I put a final shilling in the gas,
And watch you slip your dress below your knees
And lie so still I hear your rustling comb
Modulate the autumn in the trees.

And all the countless things I shall remember
Lay mummy-cloths of silence round my head;
I fill the carafe with a drink of water;
You say ‘We paid a guinea for this bed,’

And then, ‘We’ll leave some gas, a little warmth
For the next resident, and these dry flowers,’
And turn your face away, afraid to speak
The big word, that Eternity is ours.

Your kisses close my eyes and yet you stare
As though god struck a child with nameless fears;
Perhaps the water glitters and discloses
Time’s chalice and its limpid useless tears.

Everything we renounce except our selves;
Selfishness is the last of all to go;
Our sighs are exhalations of the earth,
Our footprints leave a track across the snow.

We made the universe to be our home,
Our nostrils took the wind to be our breath,
Our hearts are massive towers of delight,
We stride across the seven seas of death.

Yet when all’s done you’ll keep the emerald
I placed upon your finger in the street;
And I will keep the patches that you sewed
On my old battledress tonight, my sweet.

Order Alun Lewis: Collected Poems from our website.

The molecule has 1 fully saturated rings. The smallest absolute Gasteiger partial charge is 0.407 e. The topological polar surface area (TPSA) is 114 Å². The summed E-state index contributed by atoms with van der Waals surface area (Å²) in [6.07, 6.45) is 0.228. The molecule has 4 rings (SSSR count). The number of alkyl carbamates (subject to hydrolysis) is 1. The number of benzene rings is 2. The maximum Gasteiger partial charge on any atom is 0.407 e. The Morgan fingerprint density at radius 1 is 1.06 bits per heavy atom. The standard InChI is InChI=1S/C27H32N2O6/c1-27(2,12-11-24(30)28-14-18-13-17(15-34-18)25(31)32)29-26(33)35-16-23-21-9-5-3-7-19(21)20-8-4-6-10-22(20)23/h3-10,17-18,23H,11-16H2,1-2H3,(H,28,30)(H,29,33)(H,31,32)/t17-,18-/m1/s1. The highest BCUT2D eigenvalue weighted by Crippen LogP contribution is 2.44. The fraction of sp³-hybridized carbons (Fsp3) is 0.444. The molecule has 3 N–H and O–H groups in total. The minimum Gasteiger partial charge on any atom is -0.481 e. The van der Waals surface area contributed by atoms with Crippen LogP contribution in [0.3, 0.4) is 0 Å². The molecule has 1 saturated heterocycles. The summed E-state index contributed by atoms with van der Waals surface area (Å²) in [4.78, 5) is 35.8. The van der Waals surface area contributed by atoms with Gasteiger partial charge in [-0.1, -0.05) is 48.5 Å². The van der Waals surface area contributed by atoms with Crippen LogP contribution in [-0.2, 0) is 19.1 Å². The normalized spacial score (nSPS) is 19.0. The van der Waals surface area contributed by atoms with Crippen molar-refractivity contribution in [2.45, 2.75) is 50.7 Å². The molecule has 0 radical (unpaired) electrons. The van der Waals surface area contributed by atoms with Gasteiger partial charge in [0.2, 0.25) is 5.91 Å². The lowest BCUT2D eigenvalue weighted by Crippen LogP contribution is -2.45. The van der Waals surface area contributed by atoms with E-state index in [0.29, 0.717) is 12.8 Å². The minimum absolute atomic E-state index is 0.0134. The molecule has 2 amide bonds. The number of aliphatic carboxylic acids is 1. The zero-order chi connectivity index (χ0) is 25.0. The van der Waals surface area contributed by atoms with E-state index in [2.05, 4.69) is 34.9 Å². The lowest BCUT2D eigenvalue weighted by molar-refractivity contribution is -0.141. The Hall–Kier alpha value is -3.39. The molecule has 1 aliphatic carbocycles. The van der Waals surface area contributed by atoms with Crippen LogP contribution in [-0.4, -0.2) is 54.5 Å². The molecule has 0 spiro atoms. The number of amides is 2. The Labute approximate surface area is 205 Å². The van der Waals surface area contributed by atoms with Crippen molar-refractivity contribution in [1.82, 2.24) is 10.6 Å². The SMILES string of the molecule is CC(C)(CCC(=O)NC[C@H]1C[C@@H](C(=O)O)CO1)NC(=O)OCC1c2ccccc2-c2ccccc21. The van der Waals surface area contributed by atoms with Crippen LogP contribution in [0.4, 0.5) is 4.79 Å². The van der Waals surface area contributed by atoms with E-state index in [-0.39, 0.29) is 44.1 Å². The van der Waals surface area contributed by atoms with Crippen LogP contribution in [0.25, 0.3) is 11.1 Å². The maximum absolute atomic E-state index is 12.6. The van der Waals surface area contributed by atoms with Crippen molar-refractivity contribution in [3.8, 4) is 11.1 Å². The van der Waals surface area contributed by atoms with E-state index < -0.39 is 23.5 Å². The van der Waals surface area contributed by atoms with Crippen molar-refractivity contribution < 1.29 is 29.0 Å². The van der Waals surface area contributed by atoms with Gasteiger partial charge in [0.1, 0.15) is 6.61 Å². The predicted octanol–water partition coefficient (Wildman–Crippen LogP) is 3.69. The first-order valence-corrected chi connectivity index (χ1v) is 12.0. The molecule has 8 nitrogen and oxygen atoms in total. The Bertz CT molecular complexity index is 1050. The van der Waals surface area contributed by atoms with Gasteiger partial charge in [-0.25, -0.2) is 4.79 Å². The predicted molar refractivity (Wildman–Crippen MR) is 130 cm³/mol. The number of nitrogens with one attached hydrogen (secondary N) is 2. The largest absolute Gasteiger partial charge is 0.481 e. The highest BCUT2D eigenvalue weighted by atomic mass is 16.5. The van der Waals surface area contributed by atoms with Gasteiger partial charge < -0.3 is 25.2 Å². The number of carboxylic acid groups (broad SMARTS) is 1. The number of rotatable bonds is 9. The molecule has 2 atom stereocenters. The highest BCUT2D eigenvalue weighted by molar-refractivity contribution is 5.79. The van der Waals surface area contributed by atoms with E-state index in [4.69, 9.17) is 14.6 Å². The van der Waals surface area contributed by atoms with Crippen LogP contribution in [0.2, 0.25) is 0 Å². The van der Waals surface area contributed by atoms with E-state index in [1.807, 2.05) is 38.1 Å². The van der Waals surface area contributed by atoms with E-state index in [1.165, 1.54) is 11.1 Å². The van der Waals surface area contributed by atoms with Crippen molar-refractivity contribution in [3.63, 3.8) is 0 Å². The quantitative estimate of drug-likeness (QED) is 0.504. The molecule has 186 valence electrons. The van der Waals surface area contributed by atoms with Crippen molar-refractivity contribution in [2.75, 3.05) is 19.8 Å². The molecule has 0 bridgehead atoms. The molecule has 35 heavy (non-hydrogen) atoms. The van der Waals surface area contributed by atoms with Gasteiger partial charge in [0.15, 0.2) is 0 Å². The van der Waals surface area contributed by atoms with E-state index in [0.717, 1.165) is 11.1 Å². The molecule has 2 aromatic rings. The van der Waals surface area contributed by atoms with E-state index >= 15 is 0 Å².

The Ones That Got Away

2015 is a year of important anniversaries at Seren. Not only does this year bring with it the celebrations for the centenary of WW2 writer Alun Lewis, but it also marks 70 years since the biggest mass-breakout of WW2, which happened right here in Bridgend.

Island Farm Camp was originally built to house the workers at the munitions factory in Bridgend when it was thought they’d much rather live close to their workplace than travel to and fro each day. Not surprisingly the women preferred to travel than to stay in the gloomy rooms provided, but when Europe found itself in need of places to keep POWs Island Farm, with its concrete huts and open fields, proved to be ideal.

70 years ago today, at around 10pm on the 10th March 1945, 70 POWs escaped from Camp 198 – better known as Island Farm – after digging a 70ft tunnel beneath the wire. Evidently, 70 was their lucky number.

Each of the escapees were divided into groups and were given maps, food and even a homemade compass, as well as identity papers which had been produced inside the camp. Some of them made it to Birmingham while others got as far as Southampton, and though all but one were eventually recaptured, it was an astounding feat. Yet it is still unknown as to who actually organised the escape.

70 years on Peter Phillips has taken it upon himself to explore the story of Island Farm in The German Great Escape. Phillips’ expert narrative sets the events at Island Farm against the broad sweep of history, from appeasement and re-armament, to the Blitz, the battles of the GIs who passed through, and the campaigns of the German top brass who were later camp inmates. Taking in tensions between the Wehrmacht and SS, a suspicious death and the British de-Nazification programme, Phillips also explores the regime under which the POWs were kept and their reception by the public in south Wales.

Order The German Great Escape from our website.